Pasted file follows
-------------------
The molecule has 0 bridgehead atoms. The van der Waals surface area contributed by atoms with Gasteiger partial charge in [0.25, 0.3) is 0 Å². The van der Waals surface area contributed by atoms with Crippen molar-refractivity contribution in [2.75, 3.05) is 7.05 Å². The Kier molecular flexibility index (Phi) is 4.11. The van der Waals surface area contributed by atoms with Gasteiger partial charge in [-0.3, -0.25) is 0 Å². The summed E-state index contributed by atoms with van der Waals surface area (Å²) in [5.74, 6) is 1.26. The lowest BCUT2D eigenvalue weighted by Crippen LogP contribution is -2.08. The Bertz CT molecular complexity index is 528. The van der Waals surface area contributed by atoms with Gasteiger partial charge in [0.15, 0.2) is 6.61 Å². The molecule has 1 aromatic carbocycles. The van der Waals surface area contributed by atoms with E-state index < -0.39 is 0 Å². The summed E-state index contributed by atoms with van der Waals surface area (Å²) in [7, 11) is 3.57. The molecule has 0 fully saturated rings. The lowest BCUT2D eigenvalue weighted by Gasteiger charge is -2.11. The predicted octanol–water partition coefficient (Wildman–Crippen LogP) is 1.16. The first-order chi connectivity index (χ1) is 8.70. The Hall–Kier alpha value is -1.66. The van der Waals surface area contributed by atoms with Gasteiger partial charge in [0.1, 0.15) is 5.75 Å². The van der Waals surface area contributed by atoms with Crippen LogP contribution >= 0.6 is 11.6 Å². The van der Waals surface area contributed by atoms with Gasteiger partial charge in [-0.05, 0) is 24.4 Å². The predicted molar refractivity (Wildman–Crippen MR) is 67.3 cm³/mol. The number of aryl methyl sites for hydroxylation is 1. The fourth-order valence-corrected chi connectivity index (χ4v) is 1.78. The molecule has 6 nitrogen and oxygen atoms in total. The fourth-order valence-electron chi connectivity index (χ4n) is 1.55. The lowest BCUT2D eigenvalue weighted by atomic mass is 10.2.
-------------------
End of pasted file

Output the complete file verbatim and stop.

The molecule has 0 bridgehead atoms. The van der Waals surface area contributed by atoms with Gasteiger partial charge in [0.25, 0.3) is 0 Å². The van der Waals surface area contributed by atoms with Crippen molar-refractivity contribution in [2.75, 3.05) is 7.05 Å². The Kier molecular flexibility index (Phi) is 4.11. The van der Waals surface area contributed by atoms with Gasteiger partial charge in [-0.3, -0.25) is 0 Å². The summed E-state index contributed by atoms with van der Waals surface area (Å²) in [5.74, 6) is 1.26. The lowest BCUT2D eigenvalue weighted by Crippen LogP contribution is -2.08. The Bertz CT molecular complexity index is 528. The van der Waals surface area contributed by atoms with Gasteiger partial charge in [0.15, 0.2) is 6.61 Å². The molecule has 1 aromatic carbocycles. The van der Waals surface area contributed by atoms with E-state index < -0.39 is 0 Å². The summed E-state index contributed by atoms with van der Waals surface area (Å²) in [7, 11) is 3.57. The molecule has 0 fully saturated rings. The lowest BCUT2D eigenvalue weighted by Gasteiger charge is -2.11. The predicted octanol–water partition coefficient (Wildman–Crippen LogP) is 1.16. The first-order chi connectivity index (χ1) is 8.70. The Hall–Kier alpha value is -1.66. The van der Waals surface area contributed by atoms with Gasteiger partial charge in [0.1, 0.15) is 5.75 Å². The van der Waals surface area contributed by atoms with Crippen LogP contribution >= 0.6 is 11.6 Å². The van der Waals surface area contributed by atoms with Gasteiger partial charge in [-0.05, 0) is 24.4 Å². The predicted molar refractivity (Wildman–Crippen MR) is 67.3 cm³/mol. The number of aryl methyl sites for hydroxylation is 1. The fourth-order valence-corrected chi connectivity index (χ4v) is 1.78. The molecule has 6 nitrogen and oxygen atoms in total. The fourth-order valence-electron chi connectivity index (χ4n) is 1.55. The lowest BCUT2D eigenvalue weighted by atomic mass is 10.2.